a photo of Box Hill Cemetery from the southwestern entranceYesterday, my family gathered at Box Hill Cemetery to inter my grandma’s ashes. The funeral itself was held back in September, but with the Covid-19 restrictions no more than ten mourners had been allowed to attend, and we wanted to delay the interment so more people would have the opportunity to pay their respects, if they wanted.

I still haven’t fully adjusted to the reality that she’s no longer with us, which I’m sure is a common sensation. It feels like not very long ago at all that I was visiting her in the hospital and chatting away about family history and world events and all kinds of things. We certainly had some differences, but there’s also a lot that I admire and remember fondly about her.

a grave plot with a small hole dug in it, with a basket of flowers and a photo of an elderly womanMy grandmother always kept herself very busy, both with church and community groups and a wide range of different crafts. She was a good cook, always baking her own bread rolls to eat. She was talented with a lot of different handcrafts, from sewing to weaving and knitting – perhaps her most “classic” project that I’ve heard about, the one that makes me go, “yup, that would be her,” is when she painstakingly saved all the fur she brushed off her long-haired cat over ages, spun it into wool, and made some kind of garment out of it (like a scarf, maybe). She was a fantastic gardener and could help plan out what could be done with things like front yards or large flowerbeds. She was also pretty good at rustic cabinet-making, and could knock up things like a bookshelf or a slide-out kitchen cupboard in an afternoon. Very hard-working and practical. She was also never one of those older people who acts all indignant that they might have to learn a new technology, like the internet or smartphones… I will say she didn’t have a natural aptitude for learning about these things, and especially as she got really old she could get pretty frustrated… but she’d always keep persisting because she understood it was important in this day and age. I sure hope I stay flexible and open to learning new things as I get old.

When I was younger, I also appreciated that she was one of those grown-ups who listened carefully to kids and took what we had to say seriously. Like if there was some vegetable I hated and didn’t want to eat, she’d ask me what I didn’t like about it so she could suggest some better alternatives (instead of, you know, just yelling at me to be grateful and eat what I’m given, which is how some adults react if a child ever expresses a food preference). Her house was always full of interesting gadgets I could experiment with. She was also a source of that kind of intergenerational knowledge, stories about what it was like to be young during the Depression or WW2, or even songs and storybooks and things that were popular when she was a kid, and fun skills that are kind of unfashionable now, like how to sing rounds.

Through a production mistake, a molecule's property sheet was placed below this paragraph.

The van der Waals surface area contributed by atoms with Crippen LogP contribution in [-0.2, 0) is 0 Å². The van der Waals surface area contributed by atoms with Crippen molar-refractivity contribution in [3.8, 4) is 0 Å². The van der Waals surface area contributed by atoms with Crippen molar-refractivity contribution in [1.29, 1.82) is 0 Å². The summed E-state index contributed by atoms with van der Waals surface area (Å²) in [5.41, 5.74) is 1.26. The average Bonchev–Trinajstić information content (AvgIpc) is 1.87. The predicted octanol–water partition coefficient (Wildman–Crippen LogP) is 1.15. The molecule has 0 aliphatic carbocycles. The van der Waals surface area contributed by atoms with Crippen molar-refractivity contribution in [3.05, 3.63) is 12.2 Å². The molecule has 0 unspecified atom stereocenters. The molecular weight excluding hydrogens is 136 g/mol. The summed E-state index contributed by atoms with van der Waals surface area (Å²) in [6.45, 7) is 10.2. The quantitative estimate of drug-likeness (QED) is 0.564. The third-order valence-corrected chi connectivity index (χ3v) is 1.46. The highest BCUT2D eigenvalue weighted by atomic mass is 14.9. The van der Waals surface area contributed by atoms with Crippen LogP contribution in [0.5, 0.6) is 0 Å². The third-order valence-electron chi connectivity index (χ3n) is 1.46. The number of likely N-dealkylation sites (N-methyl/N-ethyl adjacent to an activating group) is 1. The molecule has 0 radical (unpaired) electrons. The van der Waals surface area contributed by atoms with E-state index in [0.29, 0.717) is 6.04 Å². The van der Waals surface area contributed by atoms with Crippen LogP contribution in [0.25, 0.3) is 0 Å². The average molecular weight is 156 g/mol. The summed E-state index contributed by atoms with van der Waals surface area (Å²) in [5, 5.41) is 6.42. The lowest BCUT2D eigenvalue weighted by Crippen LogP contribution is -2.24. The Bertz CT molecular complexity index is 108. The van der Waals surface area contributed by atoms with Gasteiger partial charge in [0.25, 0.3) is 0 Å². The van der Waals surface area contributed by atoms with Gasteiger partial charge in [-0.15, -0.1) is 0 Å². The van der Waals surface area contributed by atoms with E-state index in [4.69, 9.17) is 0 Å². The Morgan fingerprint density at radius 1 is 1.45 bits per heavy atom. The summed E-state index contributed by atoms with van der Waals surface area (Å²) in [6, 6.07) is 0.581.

It feels like a real shame that the Covid-19 restrictions meant none of us were allowed to visit her in her final months, and then prevented most of her friends and some of her family from attending either the funeral or the interment (or both). And while the cemetery itself was quite green and pretty, the family plot has clearly not been well-maintained, and the whole area was also pretty lonely and bereft of people – very different from what I observed in Latin America for example, where cemeteries are often full of families picnicking and kids playing, which helps to keep the dead alive in people’s hearts and minds and prevent people’s final resting places from becoming “depressing” places. I think I might’ve felt more content if Australia was more like this. But I guess, regardless of where her ashes have come to rest (and the cemetery is, honestly, a bit too far away for me to become the change I want to see in the world on this), we can still keep her memory alive through the way that we talk about her. And perhaps that’s the more important thing.